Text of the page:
Author(s): Rakesh B. Patel, Musharraf A. Chauhan, Ankur L. Shah, Shakti J. Suthar, Manish P. Patel, Jayvadan K. Patel

Email(s): patelrakesh1988@yahoo.co.in

DOI: Not Available

Address: Rakesh B. Patel*, Musharraf A. Chauhan, Ankur L. Shah, Shakti J. Suthar, Manish P. Patel, Jayvadan K. Patel
Nootan Pharmacy College, Visnagar-384315
*Corresponding Author

Published In:   Volume - 5,      Issue - 7,     Year - 2012


ABSTRACT:
Recently, controlled and sustained drug delivery has become the standard in modern pharmaceutical design and an intensive research have been undertaken in achieving much better drug product effectiveness, reliability and safety. Conventional oral dosage forms pose low bioavailability problems due to their rapid gastric transition from stomach, especially in case of drugs which are less soluble at alkaline pH of intestine. Similarly, drugs which produce their local action in stomach get rapidly emptied and do not get enough residence time in stomach. So, frequency of dose administration in such cases is increased. To avoid this problem, various efforts have been made to prolong the retention time of drug delivery system. Among oral dosage form, liquid dosage forms are more prone to low bioavailability because of their quick transit from the stomach/duodenum. To produce sustained release formulation of an oral liquid formulation could be successfully augmented substantially through a strategy of liquid in situ gelling system. The formation of gels depends on factors like temperature modulation, pH change, presence of ions and ultra violet irradiation, from which the drug gets released in a sustained and controlled manner. Various biodegradable polymers that are used for the formulation of in situ gels include gellan gum, alginic acid, xyloglucan, xanthan gum, pectin, chitosan, poly(DL-lactic acid), poly(DL-lactide-co-glycolide). The in situ gel forming polymeric formulations offer several advantages such as sustained and prolonged action in comparison to conventional drug delivery systems and increase bioavailability of drug as well as produce patient compliance by ease of administration and reducing dosing frequency. From a manufacturing point of view, the production of such devices is less complex and thus lowers the investment and manufacturing cost.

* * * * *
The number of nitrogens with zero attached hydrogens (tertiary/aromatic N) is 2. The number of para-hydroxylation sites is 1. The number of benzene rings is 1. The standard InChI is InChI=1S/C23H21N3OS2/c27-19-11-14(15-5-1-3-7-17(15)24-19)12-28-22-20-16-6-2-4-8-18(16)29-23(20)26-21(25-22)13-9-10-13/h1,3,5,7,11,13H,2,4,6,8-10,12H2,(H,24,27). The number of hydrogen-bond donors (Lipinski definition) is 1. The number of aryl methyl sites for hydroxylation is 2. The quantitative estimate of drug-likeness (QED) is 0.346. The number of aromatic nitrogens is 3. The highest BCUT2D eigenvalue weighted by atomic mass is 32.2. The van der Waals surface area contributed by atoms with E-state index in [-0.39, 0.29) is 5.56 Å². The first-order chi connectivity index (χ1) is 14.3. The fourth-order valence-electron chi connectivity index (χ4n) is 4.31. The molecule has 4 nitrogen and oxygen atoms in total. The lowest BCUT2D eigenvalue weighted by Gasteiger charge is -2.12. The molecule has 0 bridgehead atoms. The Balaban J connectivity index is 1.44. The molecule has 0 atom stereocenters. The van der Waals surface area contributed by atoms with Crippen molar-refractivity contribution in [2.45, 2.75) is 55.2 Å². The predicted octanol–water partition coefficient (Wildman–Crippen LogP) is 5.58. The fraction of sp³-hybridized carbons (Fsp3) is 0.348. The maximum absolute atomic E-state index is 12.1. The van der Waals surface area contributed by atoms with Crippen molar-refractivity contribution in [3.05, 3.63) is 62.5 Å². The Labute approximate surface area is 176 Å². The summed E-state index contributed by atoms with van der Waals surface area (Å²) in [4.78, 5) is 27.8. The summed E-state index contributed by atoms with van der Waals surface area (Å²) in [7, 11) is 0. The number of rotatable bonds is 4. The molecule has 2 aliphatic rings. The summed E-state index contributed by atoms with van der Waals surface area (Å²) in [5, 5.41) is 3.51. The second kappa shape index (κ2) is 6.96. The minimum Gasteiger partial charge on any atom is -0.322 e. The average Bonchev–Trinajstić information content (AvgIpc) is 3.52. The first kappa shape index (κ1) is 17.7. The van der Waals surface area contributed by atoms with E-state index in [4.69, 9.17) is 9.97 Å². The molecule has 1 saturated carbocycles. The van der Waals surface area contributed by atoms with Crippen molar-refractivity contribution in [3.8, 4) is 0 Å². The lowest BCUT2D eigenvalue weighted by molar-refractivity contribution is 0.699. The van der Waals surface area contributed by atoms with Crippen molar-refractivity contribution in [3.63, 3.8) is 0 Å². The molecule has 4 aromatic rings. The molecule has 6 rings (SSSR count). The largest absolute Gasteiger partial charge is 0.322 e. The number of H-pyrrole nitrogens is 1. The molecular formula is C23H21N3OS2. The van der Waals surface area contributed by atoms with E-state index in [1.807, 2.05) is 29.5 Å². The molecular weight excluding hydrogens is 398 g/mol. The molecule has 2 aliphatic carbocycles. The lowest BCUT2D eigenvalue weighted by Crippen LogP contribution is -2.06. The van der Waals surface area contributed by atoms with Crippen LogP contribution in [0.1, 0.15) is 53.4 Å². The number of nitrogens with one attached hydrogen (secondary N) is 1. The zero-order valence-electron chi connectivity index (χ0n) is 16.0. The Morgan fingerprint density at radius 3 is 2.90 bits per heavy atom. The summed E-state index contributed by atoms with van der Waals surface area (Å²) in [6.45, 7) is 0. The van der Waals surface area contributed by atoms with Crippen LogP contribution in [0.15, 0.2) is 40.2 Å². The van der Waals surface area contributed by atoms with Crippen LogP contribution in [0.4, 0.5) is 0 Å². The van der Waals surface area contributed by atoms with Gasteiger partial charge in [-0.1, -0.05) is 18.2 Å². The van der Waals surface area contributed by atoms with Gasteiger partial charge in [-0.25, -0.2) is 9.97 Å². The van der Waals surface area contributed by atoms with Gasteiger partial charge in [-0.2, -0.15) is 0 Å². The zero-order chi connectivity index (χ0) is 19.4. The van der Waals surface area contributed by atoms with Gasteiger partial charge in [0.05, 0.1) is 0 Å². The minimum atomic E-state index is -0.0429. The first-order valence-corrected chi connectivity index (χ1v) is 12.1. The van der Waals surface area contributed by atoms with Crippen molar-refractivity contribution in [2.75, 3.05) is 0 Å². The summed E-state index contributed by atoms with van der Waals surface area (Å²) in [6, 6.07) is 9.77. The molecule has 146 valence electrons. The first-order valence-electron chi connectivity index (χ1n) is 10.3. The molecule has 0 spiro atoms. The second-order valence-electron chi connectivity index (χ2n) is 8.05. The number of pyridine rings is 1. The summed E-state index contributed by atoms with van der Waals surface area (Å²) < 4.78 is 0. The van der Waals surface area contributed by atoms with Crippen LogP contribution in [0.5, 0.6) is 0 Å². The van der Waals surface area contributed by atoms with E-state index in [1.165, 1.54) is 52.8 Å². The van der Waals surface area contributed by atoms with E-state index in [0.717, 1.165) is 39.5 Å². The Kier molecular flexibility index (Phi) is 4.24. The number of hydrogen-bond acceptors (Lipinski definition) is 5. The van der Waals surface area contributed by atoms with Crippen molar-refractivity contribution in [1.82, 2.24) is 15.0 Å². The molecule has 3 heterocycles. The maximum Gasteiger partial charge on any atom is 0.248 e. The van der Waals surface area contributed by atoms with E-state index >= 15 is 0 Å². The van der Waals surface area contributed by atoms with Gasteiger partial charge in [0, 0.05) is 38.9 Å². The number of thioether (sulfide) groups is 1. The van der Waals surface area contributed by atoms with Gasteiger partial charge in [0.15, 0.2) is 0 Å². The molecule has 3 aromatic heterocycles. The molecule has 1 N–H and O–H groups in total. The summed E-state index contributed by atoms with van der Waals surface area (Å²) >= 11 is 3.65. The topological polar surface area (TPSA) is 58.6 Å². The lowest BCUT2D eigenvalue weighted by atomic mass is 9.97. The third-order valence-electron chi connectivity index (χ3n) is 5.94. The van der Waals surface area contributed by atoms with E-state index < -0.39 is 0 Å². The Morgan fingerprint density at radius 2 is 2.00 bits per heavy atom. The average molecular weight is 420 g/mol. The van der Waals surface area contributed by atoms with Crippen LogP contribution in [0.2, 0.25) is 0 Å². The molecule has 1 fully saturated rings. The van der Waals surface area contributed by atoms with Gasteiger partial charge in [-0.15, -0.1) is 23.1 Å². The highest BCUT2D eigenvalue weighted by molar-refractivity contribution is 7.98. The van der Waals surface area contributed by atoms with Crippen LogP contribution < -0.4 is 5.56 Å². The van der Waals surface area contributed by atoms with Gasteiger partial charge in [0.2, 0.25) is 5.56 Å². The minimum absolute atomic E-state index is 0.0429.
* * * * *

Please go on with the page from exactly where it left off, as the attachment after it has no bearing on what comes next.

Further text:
Cite this article:
Rakesh B. Patel, Musharraf A. Chauhan, Ankur L. Shah, Shakti J. Suthar, Manish P. Patel, Jayvadan K. Patel. Floating In Situ Gel: New Trends in Controlled and Sustained Gastroretentive Drug Delivery System. Research J. Pharm. and Tech. 5(7): July 2012; Page 889-893.

Cite(Electronic):
Rakesh B. Patel, Musharraf A. Chauhan, Ankur L. Shah, Shakti J. Suthar, Manish P. Patel, Jayvadan K. Patel. Floating In Situ Gel: New Trends in Controlled and Sustained Gastroretentive Drug Delivery System. Research J. Pharm. and Tech. 5(7): July 2012; Page 889-893.   Available on: https://www.rjptonline.org/AbstractView.aspx?PID=2012-5-7-20


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RNI: CHHENG00387/33/1/2008-TC                     
DOI: 10.5958/0974-360X 

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